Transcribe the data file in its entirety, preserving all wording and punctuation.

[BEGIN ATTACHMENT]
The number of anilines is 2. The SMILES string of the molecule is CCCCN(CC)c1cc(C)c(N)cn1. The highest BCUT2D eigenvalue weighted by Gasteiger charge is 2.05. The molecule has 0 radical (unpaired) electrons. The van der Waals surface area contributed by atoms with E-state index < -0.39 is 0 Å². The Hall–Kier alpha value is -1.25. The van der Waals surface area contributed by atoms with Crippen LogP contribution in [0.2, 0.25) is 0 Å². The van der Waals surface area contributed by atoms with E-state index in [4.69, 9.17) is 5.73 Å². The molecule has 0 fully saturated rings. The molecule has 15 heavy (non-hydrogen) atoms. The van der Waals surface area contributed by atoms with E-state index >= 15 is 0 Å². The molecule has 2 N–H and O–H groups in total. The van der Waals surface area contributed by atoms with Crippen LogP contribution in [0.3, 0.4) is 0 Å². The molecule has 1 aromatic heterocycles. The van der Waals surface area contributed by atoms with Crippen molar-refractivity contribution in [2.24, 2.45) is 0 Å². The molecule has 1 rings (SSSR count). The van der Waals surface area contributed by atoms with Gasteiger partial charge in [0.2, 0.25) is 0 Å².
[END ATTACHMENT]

The number of anilines is 2. The SMILES string of the molecule is CCCCN(CC)c1cc(C)c(N)cn1. The highest BCUT2D eigenvalue weighted by Gasteiger charge is 2.05. The molecule has 0 radical (unpaired) electrons. The van der Waals surface area contributed by atoms with E-state index < -0.39 is 0 Å². The Hall–Kier alpha value is -1.25. The van der Waals surface area contributed by atoms with Crippen LogP contribution in [0.2, 0.25) is 0 Å². The van der Waals surface area contributed by atoms with E-state index in [4.69, 9.17) is 5.73 Å². The molecule has 0 fully saturated rings. The molecule has 15 heavy (non-hydrogen) atoms. The van der Waals surface area contributed by atoms with E-state index >= 15 is 0 Å². The molecule has 2 N–H and O–H groups in total. The van der Waals surface area contributed by atoms with Crippen LogP contribution in [0.3, 0.4) is 0 Å². The molecule has 1 aromatic heterocycles. The van der Waals surface area contributed by atoms with Crippen molar-refractivity contribution in [2.24, 2.45) is 0 Å². The molecule has 1 rings (SSSR count). The van der Waals surface area contributed by atoms with Gasteiger partial charge in [0.2, 0.25) is 0 Å².